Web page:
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Two Communication Tools for Emergency Preparedness

When planning a large event or responding to a disaster event, communication becomes critical for municipalities. Communication helps coordinate response efforts, mobilize resources, and promote appropriate behavior. 

Municipalities now have two additional communication tools they can use. Registering for these tools and using them prior to major events promotes emergency preparedness and lets you focus on disseminating information when a major event does occur.


Waze is a free crowdsourcing app that helps its users find the shortest route possible while driving. Based on user input, it provides real-time directions and navigates around roadway congestion and closed roads. It actively reroutes users while they are traveling to move them around obstacles.

Through the Waze for Cities program, governmental entities, such as municipalities, can upload data to Waze to alert travelers to road construction, crashes, and road closures. Municipalities also can upload shelter and commodity distribution locations and evacuation routes. Data can be input on-the-fly for a one-time road closure, such as for an accident or flooded road. It also can be sent to Waze in advance for longer-term closures, such as for large event planning. Municipalities can also “push” alerts to drivers. Information provided by the municipality overrides information provided by roadway users.

If your community is larger, you can ask Waze to link to your traffic control system (e.g. traffic lights, cameras, sensors, etc.). Waze will add this information to its traffic data and provide you with information about travel patterns in your community. 

Waze can be added to the municipality’s other communication venues, such as VT-AlertFront Porch Forum, website or social media pages, and the media.

Priority Telecommunication Services

Priority Telecommunication Services (PTS) enable essential personnel, like emergency preparedness personnel and first responders, to communicate when telecommunications networks are degraded or congested. The federal Cybersecurity and Infrastructure Security Agency (CISA) offers three voluntary services that municipalities can use so their communications are prioritized during emergencies.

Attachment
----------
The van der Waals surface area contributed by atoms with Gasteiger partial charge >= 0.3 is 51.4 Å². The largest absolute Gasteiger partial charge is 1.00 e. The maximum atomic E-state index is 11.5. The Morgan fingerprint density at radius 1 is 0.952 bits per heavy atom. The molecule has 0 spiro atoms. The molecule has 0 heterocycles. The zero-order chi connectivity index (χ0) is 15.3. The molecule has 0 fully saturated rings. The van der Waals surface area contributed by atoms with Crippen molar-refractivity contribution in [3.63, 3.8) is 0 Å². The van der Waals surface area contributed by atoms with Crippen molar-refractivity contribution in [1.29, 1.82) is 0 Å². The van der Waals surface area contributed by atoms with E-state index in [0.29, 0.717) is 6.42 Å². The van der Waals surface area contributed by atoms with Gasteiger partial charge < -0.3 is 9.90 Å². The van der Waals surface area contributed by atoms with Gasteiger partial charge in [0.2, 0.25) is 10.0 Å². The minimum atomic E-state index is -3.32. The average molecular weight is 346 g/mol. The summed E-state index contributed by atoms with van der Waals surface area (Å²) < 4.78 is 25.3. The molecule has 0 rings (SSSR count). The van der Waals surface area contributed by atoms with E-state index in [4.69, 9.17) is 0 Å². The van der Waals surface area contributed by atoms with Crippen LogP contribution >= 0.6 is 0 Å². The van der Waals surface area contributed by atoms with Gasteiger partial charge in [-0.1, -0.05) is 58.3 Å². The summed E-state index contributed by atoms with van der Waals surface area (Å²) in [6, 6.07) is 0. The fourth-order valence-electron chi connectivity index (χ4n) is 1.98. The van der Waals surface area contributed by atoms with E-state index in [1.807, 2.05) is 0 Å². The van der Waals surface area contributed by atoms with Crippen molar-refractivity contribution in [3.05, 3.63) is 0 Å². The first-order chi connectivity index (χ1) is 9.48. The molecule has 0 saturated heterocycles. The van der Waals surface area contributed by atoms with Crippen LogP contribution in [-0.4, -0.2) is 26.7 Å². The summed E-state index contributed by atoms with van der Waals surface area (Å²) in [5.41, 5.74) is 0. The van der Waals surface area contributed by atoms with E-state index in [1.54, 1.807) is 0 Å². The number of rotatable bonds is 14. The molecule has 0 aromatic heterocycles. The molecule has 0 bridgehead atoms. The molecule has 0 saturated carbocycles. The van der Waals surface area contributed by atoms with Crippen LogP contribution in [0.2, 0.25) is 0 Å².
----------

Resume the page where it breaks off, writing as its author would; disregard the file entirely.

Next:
The three Priority Telecommunications Services are:

  • Government Emergency Telecommunications Services (GETS) is for landline and satellite phones. GETS provides priority access and processing for landline phones based on a subscriber’s unique pin. The call initiator can use a cell phone or landline to make a GETS call. 
  • Wireless Priority Service (WPS) is for cell phones. WPS provides priority service within the US and its territories when the wireless network is congested. WPS is an add-on service to a regular cell phone subscription. A PTS Dialer app enables storage of your GETS PIN. The app pulls your PIN from your phone contact list to automatically add in the required GETS or WPS prefix.
  • Telecommunications Service Priority (TSP) is for repair and installation of critical voice and data circuits. TSP is a Federal Communications Commission program mandating that service providers prioritize requests for repair or installation of voice and data circuit made by organizations with national security and emergency preparedness missions. This service requires advance authorization. Organizations must request priority treatment prior to an event.

GETS and WPS are free for priority users. While the federal government does not charge for TSP, service providers charge a one-time setup fee and, for service restoration, a monthly recurring service charge per circuit. These programs are specifically for phone calls. They do not offer priority services for any other application, data sharing, or texting with your cell phone. 

Municipalities can sign up a group under the municipality’s name by using a bulk spreadsheet upload. Contact the Priority Telecommunications Service Center at 1-866-627-2255 or Learn more about Priority Telecommunication Services at

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